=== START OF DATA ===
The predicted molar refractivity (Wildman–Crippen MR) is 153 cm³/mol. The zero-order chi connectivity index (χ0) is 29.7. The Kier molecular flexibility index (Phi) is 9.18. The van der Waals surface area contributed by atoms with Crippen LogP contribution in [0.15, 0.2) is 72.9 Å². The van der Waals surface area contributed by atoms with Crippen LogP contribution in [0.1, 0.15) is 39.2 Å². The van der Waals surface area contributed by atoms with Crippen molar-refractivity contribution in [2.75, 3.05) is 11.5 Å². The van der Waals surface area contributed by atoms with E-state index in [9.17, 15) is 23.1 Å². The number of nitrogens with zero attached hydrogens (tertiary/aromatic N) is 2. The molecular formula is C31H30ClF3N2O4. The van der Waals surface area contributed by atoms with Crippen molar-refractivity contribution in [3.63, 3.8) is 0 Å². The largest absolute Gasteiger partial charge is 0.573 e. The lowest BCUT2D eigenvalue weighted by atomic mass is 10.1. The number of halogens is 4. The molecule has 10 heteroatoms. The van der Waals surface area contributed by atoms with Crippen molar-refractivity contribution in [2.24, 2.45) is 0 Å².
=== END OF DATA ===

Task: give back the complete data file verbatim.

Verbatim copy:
The predicted molar refractivity (Wildman–Crippen MR) is 153 cm³/mol. The zero-order chi connectivity index (χ0) is 29.7. The Kier molecular flexibility index (Phi) is 9.18. The van der Waals surface area contributed by atoms with Crippen LogP contribution in [0.15, 0.2) is 72.9 Å². The van der Waals surface area contributed by atoms with Crippen LogP contribution in [0.1, 0.15) is 39.2 Å². The van der Waals surface area contributed by atoms with Crippen molar-refractivity contribution in [2.75, 3.05) is 11.5 Å². The van der Waals surface area contributed by atoms with E-state index in [9.17, 15) is 23.1 Å². The number of nitrogens with zero attached hydrogens (tertiary/aromatic N) is 2. The molecular formula is C31H30ClF3N2O4. The van der Waals surface area contributed by atoms with Crippen molar-refractivity contribution in [3.63, 3.8) is 0 Å². The largest absolute Gasteiger partial charge is 0.573 e. The lowest BCUT2D eigenvalue weighted by atomic mass is 10.1. The number of halogens is 4. The molecule has 10 heteroatoms. The van der Waals surface area contributed by atoms with Crippen molar-refractivity contribution in [2.24, 2.45) is 0 Å².